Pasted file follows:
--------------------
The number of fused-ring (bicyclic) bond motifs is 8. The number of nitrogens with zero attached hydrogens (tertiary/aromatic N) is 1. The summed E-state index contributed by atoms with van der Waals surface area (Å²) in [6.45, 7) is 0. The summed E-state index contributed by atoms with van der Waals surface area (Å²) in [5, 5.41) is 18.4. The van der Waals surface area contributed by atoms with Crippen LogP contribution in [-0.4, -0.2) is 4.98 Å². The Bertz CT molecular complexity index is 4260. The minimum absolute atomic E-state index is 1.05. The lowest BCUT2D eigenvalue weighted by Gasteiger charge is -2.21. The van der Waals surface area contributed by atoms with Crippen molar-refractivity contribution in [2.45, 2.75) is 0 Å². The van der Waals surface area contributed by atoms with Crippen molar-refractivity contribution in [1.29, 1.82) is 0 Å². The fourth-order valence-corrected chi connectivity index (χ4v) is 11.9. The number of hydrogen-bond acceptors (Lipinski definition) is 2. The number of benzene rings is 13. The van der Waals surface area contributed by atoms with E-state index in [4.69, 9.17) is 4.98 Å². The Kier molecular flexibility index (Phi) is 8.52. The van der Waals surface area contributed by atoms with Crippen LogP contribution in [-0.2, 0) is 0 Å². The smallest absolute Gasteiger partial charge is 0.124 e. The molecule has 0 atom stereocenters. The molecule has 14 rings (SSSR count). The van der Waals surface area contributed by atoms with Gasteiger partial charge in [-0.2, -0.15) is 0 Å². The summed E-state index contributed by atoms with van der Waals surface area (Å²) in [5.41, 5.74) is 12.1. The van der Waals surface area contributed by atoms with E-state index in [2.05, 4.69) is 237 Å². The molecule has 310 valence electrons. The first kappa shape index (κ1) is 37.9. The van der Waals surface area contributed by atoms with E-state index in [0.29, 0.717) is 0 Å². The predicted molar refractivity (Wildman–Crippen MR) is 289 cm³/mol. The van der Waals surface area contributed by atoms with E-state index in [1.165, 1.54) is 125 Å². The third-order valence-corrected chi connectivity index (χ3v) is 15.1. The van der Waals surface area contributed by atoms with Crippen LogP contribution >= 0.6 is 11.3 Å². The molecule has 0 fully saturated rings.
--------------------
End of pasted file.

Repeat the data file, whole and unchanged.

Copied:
The number of fused-ring (bicyclic) bond motifs is 8. The number of nitrogens with zero attached hydrogens (tertiary/aromatic N) is 1. The summed E-state index contributed by atoms with van der Waals surface area (Å²) in [6.45, 7) is 0. The summed E-state index contributed by atoms with van der Waals surface area (Å²) in [5, 5.41) is 18.4. The van der Waals surface area contributed by atoms with Crippen LogP contribution in [-0.4, -0.2) is 4.98 Å². The Bertz CT molecular complexity index is 4260. The minimum absolute atomic E-state index is 1.05. The lowest BCUT2D eigenvalue weighted by Gasteiger charge is -2.21. The van der Waals surface area contributed by atoms with Crippen molar-refractivity contribution in [2.45, 2.75) is 0 Å². The van der Waals surface area contributed by atoms with Crippen molar-refractivity contribution in [1.29, 1.82) is 0 Å². The fourth-order valence-corrected chi connectivity index (χ4v) is 11.9. The number of hydrogen-bond acceptors (Lipinski definition) is 2. The number of benzene rings is 13. The van der Waals surface area contributed by atoms with E-state index in [4.69, 9.17) is 4.98 Å². The Kier molecular flexibility index (Phi) is 8.52. The van der Waals surface area contributed by atoms with Crippen LogP contribution in [-0.2, 0) is 0 Å². The smallest absolute Gasteiger partial charge is 0.124 e. The molecule has 0 atom stereocenters. The molecule has 14 rings (SSSR count). The van der Waals surface area contributed by atoms with Gasteiger partial charge in [-0.2, -0.15) is 0 Å². The summed E-state index contributed by atoms with van der Waals surface area (Å²) in [5.41, 5.74) is 12.1. The van der Waals surface area contributed by atoms with E-state index in [2.05, 4.69) is 237 Å². The molecule has 310 valence electrons. The first kappa shape index (κ1) is 37.9. The van der Waals surface area contributed by atoms with E-state index in [0.29, 0.717) is 0 Å². The predicted molar refractivity (Wildman–Crippen MR) is 289 cm³/mol. The van der Waals surface area contributed by atoms with E-state index in [1.165, 1.54) is 125 Å². The third-order valence-corrected chi connectivity index (χ3v) is 15.1. The van der Waals surface area contributed by atoms with Crippen LogP contribution >= 0.6 is 11.3 Å². The molecule has 0 fully saturated rings.